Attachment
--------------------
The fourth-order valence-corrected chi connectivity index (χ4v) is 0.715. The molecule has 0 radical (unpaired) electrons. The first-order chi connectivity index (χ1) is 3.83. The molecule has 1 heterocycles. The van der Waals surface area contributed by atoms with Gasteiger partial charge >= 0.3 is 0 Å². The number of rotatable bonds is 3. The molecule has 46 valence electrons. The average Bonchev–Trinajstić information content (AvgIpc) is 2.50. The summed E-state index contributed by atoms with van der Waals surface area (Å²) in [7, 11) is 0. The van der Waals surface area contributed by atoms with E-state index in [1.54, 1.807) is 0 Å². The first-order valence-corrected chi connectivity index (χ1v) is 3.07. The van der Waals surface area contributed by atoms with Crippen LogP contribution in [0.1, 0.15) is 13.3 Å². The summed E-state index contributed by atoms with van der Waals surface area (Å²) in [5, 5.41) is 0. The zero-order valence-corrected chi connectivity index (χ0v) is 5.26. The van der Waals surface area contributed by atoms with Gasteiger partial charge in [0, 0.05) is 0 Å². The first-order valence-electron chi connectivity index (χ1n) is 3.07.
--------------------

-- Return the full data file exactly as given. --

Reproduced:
The fourth-order valence-corrected chi connectivity index (χ4v) is 0.715. The molecule has 0 radical (unpaired) electrons. The first-order chi connectivity index (χ1) is 3.83. The molecule has 1 heterocycles. The van der Waals surface area contributed by atoms with Gasteiger partial charge >= 0.3 is 0 Å². The number of rotatable bonds is 3. The molecule has 46 valence electrons. The average Bonchev–Trinajstić information content (AvgIpc) is 2.50. The summed E-state index contributed by atoms with van der Waals surface area (Å²) in [7, 11) is 0. The van der Waals surface area contributed by atoms with E-state index in [1.54, 1.807) is 0 Å². The first-order valence-corrected chi connectivity index (χ1v) is 3.07. The van der Waals surface area contributed by atoms with Crippen LogP contribution in [0.1, 0.15) is 13.3 Å². The summed E-state index contributed by atoms with van der Waals surface area (Å²) in [5, 5.41) is 0. The zero-order valence-corrected chi connectivity index (χ0v) is 5.26. The van der Waals surface area contributed by atoms with Gasteiger partial charge in [0, 0.05) is 0 Å². The first-order valence-electron chi connectivity index (χ1n) is 3.07.